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Captain Jack of the ‘Wild West’ 13.10.21

MOST people will have heard of icons of the American west such as Buffalo Bill, Wild Bill Hickok, General Custer, Sitting Bull and Calamity Jane; men and women who were possessed of a sense of adventure and who lived in dangerous and exciting times.
But how many know the amazing story of their friend and contemporary, Captain Jack Crawford? A man born and reared in Carndonagh who helped shape much of what we know today as the ‘Wild West’.
Captain Jack Crawford poster advertising an evening in the Courthouse, Carndonagh.
Captain Jack (known as "The Poet Scout"), was a master storyteller about the Wild West and was one of the most popular performers of the late nineteenth century. Local media company Crana Communications has produced a radio documentary telling the amazing story of a penniless and illiterate teenager who fled famine and poverty in Ireland to achieve fame, fortune, and adventure in the US.

Jack Wallace Crawford was born in Carndonagh in 1845 at the height of the devastating Irish Famine. He survived this, just like he did many other dangerous situations throughout his life. He was descended from Braveheart William Wallace so maybe danger and adventure were in his genes!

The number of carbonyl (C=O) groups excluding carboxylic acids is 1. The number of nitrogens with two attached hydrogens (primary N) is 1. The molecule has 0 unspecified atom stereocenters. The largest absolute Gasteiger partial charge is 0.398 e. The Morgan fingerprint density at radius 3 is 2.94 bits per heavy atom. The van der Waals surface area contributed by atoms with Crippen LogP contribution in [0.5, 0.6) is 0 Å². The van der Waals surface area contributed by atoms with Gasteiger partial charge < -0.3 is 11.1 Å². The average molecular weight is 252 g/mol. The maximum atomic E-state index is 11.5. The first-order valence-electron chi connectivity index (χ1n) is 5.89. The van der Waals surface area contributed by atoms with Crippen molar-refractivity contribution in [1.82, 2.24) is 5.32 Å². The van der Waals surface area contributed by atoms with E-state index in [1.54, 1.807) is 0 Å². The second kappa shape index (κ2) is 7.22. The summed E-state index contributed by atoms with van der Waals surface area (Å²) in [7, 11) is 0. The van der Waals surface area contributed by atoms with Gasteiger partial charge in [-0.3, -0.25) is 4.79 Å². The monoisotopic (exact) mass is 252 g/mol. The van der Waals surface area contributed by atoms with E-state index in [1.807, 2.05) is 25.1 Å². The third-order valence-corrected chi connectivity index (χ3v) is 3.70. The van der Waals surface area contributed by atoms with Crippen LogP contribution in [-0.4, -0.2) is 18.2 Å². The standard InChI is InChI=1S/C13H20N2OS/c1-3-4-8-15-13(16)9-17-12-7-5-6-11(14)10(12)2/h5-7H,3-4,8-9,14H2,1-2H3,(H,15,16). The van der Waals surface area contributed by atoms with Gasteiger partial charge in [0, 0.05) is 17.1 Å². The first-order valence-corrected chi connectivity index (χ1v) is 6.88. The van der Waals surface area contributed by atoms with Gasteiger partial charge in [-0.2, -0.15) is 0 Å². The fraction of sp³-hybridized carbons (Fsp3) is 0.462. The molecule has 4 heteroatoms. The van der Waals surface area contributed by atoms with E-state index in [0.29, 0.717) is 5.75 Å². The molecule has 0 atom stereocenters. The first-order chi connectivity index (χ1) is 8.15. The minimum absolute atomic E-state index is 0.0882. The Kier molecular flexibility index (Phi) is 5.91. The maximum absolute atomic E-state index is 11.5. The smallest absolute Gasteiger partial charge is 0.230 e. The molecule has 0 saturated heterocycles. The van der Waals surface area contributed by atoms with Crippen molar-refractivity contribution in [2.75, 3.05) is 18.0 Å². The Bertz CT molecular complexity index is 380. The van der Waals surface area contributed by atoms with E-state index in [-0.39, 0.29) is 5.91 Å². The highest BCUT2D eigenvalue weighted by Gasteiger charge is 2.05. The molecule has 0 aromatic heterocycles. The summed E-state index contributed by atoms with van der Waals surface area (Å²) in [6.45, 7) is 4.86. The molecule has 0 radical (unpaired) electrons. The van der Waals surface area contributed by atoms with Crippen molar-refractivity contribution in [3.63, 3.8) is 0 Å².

Like many Irish men and women, Jack sought a better life and prospects than Donegal could offer so he boarded a ship to the US. Jack was barely fifteen years old. But this was only the start of his adventures, according to Jim Doherty of Crana Communications: “Jack arrives in the States just as the Civil War begins. He lies about his age to join up on the Union side and is wounded 3 different times. Ironically, the last time proves to be the best thing that could ever happen to him. While he’s recovering, a nun teaches him to read and write. He discovers he has a talent for writing, and this sets him on a totally different path in life.”

Jack goes on to become a Chief Scout with the US Cavalry, narrowly missing out on being killed at the Little Big Horn alongside his friend General Custer. “His is an amazing story. He seemed to know and meet everyone we know about from the ‘Wild West’, including Billy the Kid, Buffalo and Wild Bill Hickok. He even became an extremely popular stage performer and even brought his ‘Frontier Show’ to Carndonagh and Derry to wild acclaim. He was a megastar from here, a celebrity when the word actually meant something,” Jim said.
Captain Jack Crawford in full frontier garb in 1881.
Local historians Sean Beattie and Marian Harkin were major contributors to the documentary, having done considerable research on his story. Two other contributors who feature prominently in the programme are Maud Hamill and Alister McReynolds. Maud is secretary and researcher at the Ulster History Circle, which erected a Blue Plaque at Captain Jacks former home in Carndonagh in 2016. Alister McReynolds is a writer and broadcaster on topics related to Ulster Scots history and heritage and is currently writing a book about Captain Jack’s poems and other writings.

The documentary, ‘Captain Jack Crawford: The Poet Scout’, will air on Newstalk at 7am Sunday, October 17th and will be repeated on Saturday 23rd October at 9pm. The programme will then be available as a podcast on the Newstalk website.
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